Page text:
Nghi Son 2 thermal power plant is a 1,330MW coal-fired power plant planned to be built next to the existing 600MW Nghi Son 1 power plant located in the Thanh Hoa province of Northern Vietnam.

The new power plant will be built, owned and operated by the special purpose company, Nghi Son 2 Power Limited Liability Company (NS2PC), which is a 50:50 joint venture between Marubeni Corporation and the Korea Electric Power Corporation (KEPCO).

Estimated to cost $2.79bn, the Nghi Son 2 thermal power plant will consist of two super critical coal-fired power generating units.

Construction on the project is scheduled to begin by the end of 2018, while full commissioning is expected in July 2022.

Nghi Son 2 power project development details

The Vietnamese Ministry of Industry and Trade awarded the contract for Nghi Son 2 in March 2013. The environmental impact assessment for the project was completed in February 2015. Financing agreement for the plant was concluded in April 2018.

NS2PC will operate the plant for 25 years before transferring to the state-owned Vietnam Electricity Holding Company (EVN).

Nghi Son 2 is Vietnam’s first large-scale independent power producer (IPP) thermal power project to be developed by foreign companies on build-operate-transfer (BOT) basis.

Nghi Son 2 thermal power plant details

The Nghi Son 2 will comprise two 665MW coal-fired generating units equipped with two supercritical boilers and two high-efficiency steam turbines.

Using supercritical coal power technology, the plant will generate approximately 8,100GWh of electricity a year, which will be enough to power 6.8 million Vietnamese households.

The carbon emissions per unit of electricity to be generated from the new plant will be significantly lesser than those of the existing Nghi Son 1 plant.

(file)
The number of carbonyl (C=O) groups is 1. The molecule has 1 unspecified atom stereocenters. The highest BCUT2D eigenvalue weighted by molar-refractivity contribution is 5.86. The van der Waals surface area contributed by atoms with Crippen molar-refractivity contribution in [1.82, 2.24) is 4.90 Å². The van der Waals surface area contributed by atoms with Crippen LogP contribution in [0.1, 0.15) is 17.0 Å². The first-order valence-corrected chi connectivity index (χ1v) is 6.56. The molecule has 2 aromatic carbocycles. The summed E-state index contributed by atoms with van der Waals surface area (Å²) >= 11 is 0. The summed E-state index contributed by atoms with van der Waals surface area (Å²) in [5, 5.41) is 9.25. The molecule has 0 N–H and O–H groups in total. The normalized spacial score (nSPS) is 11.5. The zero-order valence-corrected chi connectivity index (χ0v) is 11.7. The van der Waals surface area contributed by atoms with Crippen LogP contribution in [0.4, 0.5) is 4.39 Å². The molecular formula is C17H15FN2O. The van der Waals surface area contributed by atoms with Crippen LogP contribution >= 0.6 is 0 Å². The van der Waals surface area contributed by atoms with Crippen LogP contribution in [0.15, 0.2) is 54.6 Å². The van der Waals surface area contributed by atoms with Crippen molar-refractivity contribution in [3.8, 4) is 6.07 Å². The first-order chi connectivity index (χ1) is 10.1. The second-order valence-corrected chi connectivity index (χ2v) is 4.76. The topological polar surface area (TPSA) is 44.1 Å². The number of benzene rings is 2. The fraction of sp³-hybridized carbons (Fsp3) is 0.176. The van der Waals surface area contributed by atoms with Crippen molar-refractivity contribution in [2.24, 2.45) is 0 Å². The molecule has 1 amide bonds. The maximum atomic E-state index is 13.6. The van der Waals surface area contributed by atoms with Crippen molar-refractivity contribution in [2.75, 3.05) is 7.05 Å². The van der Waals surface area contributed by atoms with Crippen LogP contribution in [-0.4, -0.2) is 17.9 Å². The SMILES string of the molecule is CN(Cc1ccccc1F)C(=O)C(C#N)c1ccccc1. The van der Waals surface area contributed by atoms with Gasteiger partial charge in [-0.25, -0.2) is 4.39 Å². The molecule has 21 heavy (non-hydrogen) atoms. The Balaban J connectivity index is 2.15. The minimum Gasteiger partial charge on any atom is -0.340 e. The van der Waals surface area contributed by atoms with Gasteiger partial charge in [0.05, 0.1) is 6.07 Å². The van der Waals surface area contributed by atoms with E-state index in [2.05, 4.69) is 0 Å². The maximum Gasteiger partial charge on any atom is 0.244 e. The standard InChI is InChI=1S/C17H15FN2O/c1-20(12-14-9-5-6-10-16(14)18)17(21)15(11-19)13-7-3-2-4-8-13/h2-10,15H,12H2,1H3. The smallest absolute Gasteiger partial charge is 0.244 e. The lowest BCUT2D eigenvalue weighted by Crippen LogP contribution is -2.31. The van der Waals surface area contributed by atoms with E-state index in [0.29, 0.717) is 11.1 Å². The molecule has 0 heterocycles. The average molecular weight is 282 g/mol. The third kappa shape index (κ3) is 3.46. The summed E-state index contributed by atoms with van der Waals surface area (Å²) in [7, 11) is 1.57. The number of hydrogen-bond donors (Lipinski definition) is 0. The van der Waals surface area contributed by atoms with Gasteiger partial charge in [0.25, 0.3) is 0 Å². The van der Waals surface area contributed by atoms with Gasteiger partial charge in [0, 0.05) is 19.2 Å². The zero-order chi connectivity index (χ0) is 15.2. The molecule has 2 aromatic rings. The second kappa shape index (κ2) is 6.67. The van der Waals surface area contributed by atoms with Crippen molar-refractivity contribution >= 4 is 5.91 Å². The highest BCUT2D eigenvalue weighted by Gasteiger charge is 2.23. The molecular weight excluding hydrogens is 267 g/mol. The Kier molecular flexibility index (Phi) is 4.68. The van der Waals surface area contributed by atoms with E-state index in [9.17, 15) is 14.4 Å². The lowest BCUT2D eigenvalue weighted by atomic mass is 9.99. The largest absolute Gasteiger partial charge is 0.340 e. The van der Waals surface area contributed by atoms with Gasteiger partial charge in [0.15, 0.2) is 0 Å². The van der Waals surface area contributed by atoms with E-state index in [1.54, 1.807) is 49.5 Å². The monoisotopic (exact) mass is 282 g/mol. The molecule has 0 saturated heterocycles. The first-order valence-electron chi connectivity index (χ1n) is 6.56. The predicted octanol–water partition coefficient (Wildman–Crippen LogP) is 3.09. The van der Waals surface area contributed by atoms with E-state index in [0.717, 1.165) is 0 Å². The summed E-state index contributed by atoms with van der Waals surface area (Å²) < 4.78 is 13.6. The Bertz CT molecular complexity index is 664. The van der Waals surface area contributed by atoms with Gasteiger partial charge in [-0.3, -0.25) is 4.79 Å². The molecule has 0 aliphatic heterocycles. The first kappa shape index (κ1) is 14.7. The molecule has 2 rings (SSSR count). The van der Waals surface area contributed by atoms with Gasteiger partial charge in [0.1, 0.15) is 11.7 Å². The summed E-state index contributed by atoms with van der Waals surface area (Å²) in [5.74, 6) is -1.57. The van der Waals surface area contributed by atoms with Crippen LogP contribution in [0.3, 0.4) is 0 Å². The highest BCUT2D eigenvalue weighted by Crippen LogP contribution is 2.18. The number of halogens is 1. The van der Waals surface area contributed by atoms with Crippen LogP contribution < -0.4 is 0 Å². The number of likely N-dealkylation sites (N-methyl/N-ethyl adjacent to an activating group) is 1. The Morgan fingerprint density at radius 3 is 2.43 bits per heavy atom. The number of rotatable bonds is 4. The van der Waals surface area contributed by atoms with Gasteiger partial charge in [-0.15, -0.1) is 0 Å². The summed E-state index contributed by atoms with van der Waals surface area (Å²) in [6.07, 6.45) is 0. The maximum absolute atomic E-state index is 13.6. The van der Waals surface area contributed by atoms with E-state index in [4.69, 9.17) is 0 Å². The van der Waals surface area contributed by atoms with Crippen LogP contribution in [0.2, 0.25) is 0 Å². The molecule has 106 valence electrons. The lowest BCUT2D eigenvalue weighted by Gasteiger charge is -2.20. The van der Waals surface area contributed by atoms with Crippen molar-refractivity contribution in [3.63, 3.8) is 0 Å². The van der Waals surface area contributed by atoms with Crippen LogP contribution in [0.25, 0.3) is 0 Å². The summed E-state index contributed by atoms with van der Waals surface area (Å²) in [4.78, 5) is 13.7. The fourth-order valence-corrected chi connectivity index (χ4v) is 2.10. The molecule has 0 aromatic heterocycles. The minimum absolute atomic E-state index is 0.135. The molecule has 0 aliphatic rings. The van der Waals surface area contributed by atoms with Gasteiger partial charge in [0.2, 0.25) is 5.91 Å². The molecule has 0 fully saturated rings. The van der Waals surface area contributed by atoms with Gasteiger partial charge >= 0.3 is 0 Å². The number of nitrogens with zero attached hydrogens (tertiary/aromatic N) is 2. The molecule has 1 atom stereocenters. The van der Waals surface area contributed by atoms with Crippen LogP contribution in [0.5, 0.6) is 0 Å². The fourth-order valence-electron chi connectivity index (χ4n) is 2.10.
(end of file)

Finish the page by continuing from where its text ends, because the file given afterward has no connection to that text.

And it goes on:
Power transmission from Nghi Son 2

The electricity generated from the Nghi Son 2 plant will be evacuated by EVN, through four 50km-long 500kV transmission lines connected to the national power grid.

EVN started the construction of the transmission lines in 2016 and expects to complete it by 2019.

Coal supply and handling for Nghi Son 2 thermal power plant

Nghi Son 2 thermal power plant will consume an estimated four million tonnes of coal a year, which will be imported in capesize bulk carriers mainly from five Indonesian ports - Balikpapan, Samarinda, Adang Bay, Muara Jawa and Muara Berau.

NS2PC signed a 25-year integrated coal transport and transhipment agreement with Oldendorff Carriers, in August 2018. Oldendorff Carriers plans to build two special Transhipment Vessels (TSVs) in China for delivering coal at the NS2PC jetty.

The TSVs will be 145m-long and 34m-wide, and have 8.5m draft. Each TSV will be fitted with two heavy-duty cranes for self-loading of coal from the capesize vessels, and a gravity feed self-unloading system for coal unloading at the NS2PC jetty.

Nghi Son 2 financing

Japan Bank for International Cooperation (JBIC) signed a loan agreement worth $560m for the Nghi Son 2 power plant, in April 2018.

The co-financers for the project include the Export-Import Bank of Korea (KEXIM), Sumitomo Mitsui Banking Corporation, MUFG Bank, Mizuho Bank, Shinsei Bank, Oversea-Chinese Banking Corporation, DBS Bank, and Malayan Banking Berhad.

The total co-financing amount sums up to approximately $1.87bn.

Contractors involved with the Nghi Son 2 thermal power project

Doosan Heavy Industries and Construction (DHIC) is the engineering, procurement and construction (EPC) contractor for the project.

It received an initial payment of $170m from NS2PC in June 2018 to commence the construction.

DHIC subcontracted Mitsubishi Hitachi Power Systems (MHPS) for the supply of steam turbine power generation systems for the Nghi Son-2 thermal power plant, in August 2018.

Nghi Son 1 thermal power plant details

The Nghi Son 1 coal-fired power plant is owned by EVN and is located in the same site in the Nghi Son Economic Zone, approximately 200km south of Hanoi.

The plant was built with an estimated investment of $1.2bn and consists of two 300MW coal-fired units built by Marubeni Corporation.

The plant became fully operational in 2014.